And, while their pay packages look ludicrous, up to half is typically taken as shares in the business. In total, staff members own 40% of Babcock’s shares and they didn’t take any money off the table when the company floated in 2004 (it was all used for expansion purposes). These guys and girls care about the share price.

So why have they made such a mess of it? I normally go straight past the corporate governance section of an annual report, but the following commentary caught my attention as I flicked though Babcock’s 07 Report.

‘The establishment and successful operation of its specialised listed and unlisted focused investment vehicles (“Funds”) is fundamental to Babcock & Brown’s business model.’ Then it goes on to list the potential risks to this model:

  • failure of the Manager to act in the best interests of the investors of the Fund;
  • lack of independence of the Fund Boards;
  • restrictions imposed on the operations and decision making ability of the Fund Boards;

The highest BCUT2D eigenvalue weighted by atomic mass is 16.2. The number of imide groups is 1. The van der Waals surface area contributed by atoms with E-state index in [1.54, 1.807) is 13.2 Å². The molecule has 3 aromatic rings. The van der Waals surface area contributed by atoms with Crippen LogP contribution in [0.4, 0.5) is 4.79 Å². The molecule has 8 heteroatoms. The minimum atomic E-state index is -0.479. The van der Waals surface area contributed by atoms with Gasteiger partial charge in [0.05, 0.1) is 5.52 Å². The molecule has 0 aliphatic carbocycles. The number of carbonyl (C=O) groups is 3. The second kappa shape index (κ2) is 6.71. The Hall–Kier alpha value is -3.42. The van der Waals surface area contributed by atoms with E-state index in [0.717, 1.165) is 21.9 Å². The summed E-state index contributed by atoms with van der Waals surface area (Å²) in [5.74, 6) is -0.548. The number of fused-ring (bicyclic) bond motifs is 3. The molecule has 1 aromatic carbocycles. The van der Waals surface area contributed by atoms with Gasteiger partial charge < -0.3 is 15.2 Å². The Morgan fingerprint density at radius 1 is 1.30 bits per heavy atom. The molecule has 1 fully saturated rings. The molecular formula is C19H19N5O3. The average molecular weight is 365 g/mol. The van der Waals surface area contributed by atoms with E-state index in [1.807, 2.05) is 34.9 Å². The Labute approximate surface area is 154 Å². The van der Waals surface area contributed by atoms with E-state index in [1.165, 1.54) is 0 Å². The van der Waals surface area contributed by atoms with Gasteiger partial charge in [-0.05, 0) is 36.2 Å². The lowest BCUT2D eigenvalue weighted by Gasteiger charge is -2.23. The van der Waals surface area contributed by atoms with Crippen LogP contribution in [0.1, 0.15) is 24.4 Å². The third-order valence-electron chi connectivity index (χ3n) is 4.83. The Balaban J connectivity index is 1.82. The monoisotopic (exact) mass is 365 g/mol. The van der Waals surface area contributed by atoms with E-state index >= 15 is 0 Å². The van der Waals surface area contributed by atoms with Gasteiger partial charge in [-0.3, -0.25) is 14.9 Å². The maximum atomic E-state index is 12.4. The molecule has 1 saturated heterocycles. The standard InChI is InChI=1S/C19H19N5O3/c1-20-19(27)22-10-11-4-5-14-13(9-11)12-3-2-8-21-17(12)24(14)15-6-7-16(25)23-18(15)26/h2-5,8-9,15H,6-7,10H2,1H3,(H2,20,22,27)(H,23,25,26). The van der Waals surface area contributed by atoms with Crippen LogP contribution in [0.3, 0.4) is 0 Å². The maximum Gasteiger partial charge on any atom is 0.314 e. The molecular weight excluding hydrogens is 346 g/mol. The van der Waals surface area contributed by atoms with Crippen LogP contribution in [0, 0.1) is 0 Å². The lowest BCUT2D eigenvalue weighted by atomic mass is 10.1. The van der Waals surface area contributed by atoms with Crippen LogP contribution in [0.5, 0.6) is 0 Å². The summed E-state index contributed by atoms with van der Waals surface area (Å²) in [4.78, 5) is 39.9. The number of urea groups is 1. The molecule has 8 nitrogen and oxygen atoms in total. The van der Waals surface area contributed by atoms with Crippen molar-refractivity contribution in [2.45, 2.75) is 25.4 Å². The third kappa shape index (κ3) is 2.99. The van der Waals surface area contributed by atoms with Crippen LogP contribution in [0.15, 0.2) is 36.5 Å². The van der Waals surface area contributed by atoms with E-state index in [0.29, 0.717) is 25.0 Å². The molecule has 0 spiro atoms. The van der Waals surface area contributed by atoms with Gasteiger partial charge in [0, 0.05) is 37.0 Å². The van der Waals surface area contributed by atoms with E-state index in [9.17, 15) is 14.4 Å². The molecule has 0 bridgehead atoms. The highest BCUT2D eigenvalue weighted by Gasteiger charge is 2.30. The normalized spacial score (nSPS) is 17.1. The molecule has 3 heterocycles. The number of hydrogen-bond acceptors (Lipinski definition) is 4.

• failure of the Manager to properly manage related party issues and conflicts of interests, where the Manager undertakes major related party transactions with Babcock & Brown Group entities, which are ultimately paid for by the Fund with a range of fees potentially being paid to the Manager;
  • the Manager may pursue growth with accompanying higher fees at the expense of the nature and risk profile of returns to fund investors;
  • lack of proper oversight of the performance of the Manager; and
  • lack of appropriate controls to manage these governance risks.

It almost reads as if they foresaw their own downfall. Maybe the lure of the dollar was simply too much to resist. Or maybe they really did think the banks were going to keep on lending ludicrous amounts of money forever and that you couldn’t possibly go wrong with infrastructure. Either way, the behaviour of the past few years is a black mark against what was a fairly impressive record.

Add your experiences to my limited knowledge by commenting below.